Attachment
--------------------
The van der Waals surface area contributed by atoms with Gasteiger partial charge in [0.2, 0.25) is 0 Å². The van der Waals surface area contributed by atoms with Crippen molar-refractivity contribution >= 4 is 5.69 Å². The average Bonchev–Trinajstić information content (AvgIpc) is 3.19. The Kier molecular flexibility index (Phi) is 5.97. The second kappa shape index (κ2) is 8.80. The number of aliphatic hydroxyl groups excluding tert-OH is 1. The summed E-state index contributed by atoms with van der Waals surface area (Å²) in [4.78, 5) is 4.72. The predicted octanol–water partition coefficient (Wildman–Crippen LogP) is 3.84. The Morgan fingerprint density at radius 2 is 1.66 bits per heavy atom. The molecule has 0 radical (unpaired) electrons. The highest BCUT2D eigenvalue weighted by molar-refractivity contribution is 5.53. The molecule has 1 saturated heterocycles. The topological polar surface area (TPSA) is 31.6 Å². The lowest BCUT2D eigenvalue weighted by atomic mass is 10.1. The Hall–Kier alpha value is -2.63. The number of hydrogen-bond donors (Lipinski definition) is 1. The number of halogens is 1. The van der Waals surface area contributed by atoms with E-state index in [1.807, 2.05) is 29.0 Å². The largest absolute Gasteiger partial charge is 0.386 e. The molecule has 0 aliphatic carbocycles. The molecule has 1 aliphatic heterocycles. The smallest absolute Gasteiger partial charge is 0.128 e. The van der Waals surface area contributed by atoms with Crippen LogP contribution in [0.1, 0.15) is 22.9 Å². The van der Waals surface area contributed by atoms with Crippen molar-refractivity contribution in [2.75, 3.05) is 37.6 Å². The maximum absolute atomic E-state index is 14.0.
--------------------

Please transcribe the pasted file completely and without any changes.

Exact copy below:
The van der Waals surface area contributed by atoms with Gasteiger partial charge in [0.2, 0.25) is 0 Å². The van der Waals surface area contributed by atoms with Crippen molar-refractivity contribution >= 4 is 5.69 Å². The average Bonchev–Trinajstić information content (AvgIpc) is 3.19. The Kier molecular flexibility index (Phi) is 5.97. The second kappa shape index (κ2) is 8.80. The number of aliphatic hydroxyl groups excluding tert-OH is 1. The summed E-state index contributed by atoms with van der Waals surface area (Å²) in [4.78, 5) is 4.72. The predicted octanol–water partition coefficient (Wildman–Crippen LogP) is 3.84. The Morgan fingerprint density at radius 2 is 1.66 bits per heavy atom. The molecule has 0 radical (unpaired) electrons. The highest BCUT2D eigenvalue weighted by molar-refractivity contribution is 5.53. The molecule has 1 saturated heterocycles. The topological polar surface area (TPSA) is 31.6 Å². The lowest BCUT2D eigenvalue weighted by atomic mass is 10.1. The Hall–Kier alpha value is -2.63. The number of hydrogen-bond donors (Lipinski definition) is 1. The number of halogens is 1. The van der Waals surface area contributed by atoms with E-state index in [1.807, 2.05) is 29.0 Å². The largest absolute Gasteiger partial charge is 0.386 e. The molecule has 0 aliphatic carbocycles. The molecule has 1 aliphatic heterocycles. The smallest absolute Gasteiger partial charge is 0.128 e. The van der Waals surface area contributed by atoms with Crippen LogP contribution in [0.1, 0.15) is 22.9 Å². The van der Waals surface area contributed by atoms with Crippen molar-refractivity contribution in [2.75, 3.05) is 37.6 Å². The maximum absolute atomic E-state index is 14.0.